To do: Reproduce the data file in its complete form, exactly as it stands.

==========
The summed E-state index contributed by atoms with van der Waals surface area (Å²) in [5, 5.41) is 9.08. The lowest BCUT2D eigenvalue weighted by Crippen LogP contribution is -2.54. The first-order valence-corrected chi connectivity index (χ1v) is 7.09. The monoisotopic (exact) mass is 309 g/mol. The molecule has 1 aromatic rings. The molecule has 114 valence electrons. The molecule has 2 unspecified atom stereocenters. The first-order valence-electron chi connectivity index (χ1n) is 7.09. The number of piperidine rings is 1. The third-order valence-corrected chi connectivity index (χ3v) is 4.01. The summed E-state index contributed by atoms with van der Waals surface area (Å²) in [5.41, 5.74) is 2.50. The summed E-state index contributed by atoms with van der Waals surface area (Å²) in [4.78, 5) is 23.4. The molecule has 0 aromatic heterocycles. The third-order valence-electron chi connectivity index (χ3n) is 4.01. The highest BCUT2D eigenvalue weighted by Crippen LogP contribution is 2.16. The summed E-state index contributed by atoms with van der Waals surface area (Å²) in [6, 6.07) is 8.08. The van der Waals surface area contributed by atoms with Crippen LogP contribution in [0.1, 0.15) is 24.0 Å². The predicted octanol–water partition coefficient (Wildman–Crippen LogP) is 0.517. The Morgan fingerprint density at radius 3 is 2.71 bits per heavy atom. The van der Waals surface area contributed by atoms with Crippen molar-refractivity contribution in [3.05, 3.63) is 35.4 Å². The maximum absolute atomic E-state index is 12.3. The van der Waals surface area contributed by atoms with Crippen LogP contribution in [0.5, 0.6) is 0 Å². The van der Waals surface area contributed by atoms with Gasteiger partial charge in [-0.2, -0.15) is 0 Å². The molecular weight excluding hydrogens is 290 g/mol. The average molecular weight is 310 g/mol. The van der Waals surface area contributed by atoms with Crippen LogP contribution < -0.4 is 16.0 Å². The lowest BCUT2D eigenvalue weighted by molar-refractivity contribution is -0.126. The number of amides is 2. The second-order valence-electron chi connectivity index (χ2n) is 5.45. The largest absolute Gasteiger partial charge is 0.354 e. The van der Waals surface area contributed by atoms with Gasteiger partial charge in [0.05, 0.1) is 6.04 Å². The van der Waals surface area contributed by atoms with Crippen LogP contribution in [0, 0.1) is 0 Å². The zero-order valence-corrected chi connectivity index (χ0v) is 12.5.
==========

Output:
The summed E-state index contributed by atoms with van der Waals surface area (Å²) in [5, 5.41) is 9.08. The lowest BCUT2D eigenvalue weighted by Crippen LogP contribution is -2.54. The first-order valence-corrected chi connectivity index (χ1v) is 7.09. The monoisotopic (exact) mass is 309 g/mol. The molecule has 1 aromatic rings. The molecule has 114 valence electrons. The molecule has 2 unspecified atom stereocenters. The first-order valence-electron chi connectivity index (χ1n) is 7.09. The number of piperidine rings is 1. The third-order valence-corrected chi connectivity index (χ3v) is 4.01. The summed E-state index contributed by atoms with van der Waals surface area (Å²) in [5.41, 5.74) is 2.50. The summed E-state index contributed by atoms with van der Waals surface area (Å²) in [4.78, 5) is 23.4. The molecule has 0 aromatic heterocycles. The third-order valence-electron chi connectivity index (χ3n) is 4.01. The highest BCUT2D eigenvalue weighted by Crippen LogP contribution is 2.16. The summed E-state index contributed by atoms with van der Waals surface area (Å²) in [6, 6.07) is 8.08. The van der Waals surface area contributed by atoms with Crippen LogP contribution in [0.1, 0.15) is 24.0 Å². The predicted octanol–water partition coefficient (Wildman–Crippen LogP) is 0.517. The Morgan fingerprint density at radius 3 is 2.71 bits per heavy atom. The van der Waals surface area contributed by atoms with Crippen molar-refractivity contribution in [3.05, 3.63) is 35.4 Å². The maximum absolute atomic E-state index is 12.3. The van der Waals surface area contributed by atoms with Crippen LogP contribution in [0.5, 0.6) is 0 Å². The van der Waals surface area contributed by atoms with Gasteiger partial charge in [-0.2, -0.15) is 0 Å². The molecular weight excluding hydrogens is 290 g/mol. The average molecular weight is 310 g/mol. The van der Waals surface area contributed by atoms with Crippen LogP contribution < -0.4 is 16.0 Å². The lowest BCUT2D eigenvalue weighted by molar-refractivity contribution is -0.126. The number of amides is 2. The second-order valence-electron chi connectivity index (χ2n) is 5.45. The largest absolute Gasteiger partial charge is 0.354 e. The van der Waals surface area contributed by atoms with Gasteiger partial charge in [0.05, 0.1) is 6.04 Å². The van der Waals surface area contributed by atoms with Crippen LogP contribution in [0, 0.1) is 0 Å². The zero-order valence-corrected chi connectivity index (χ0v) is 12.5.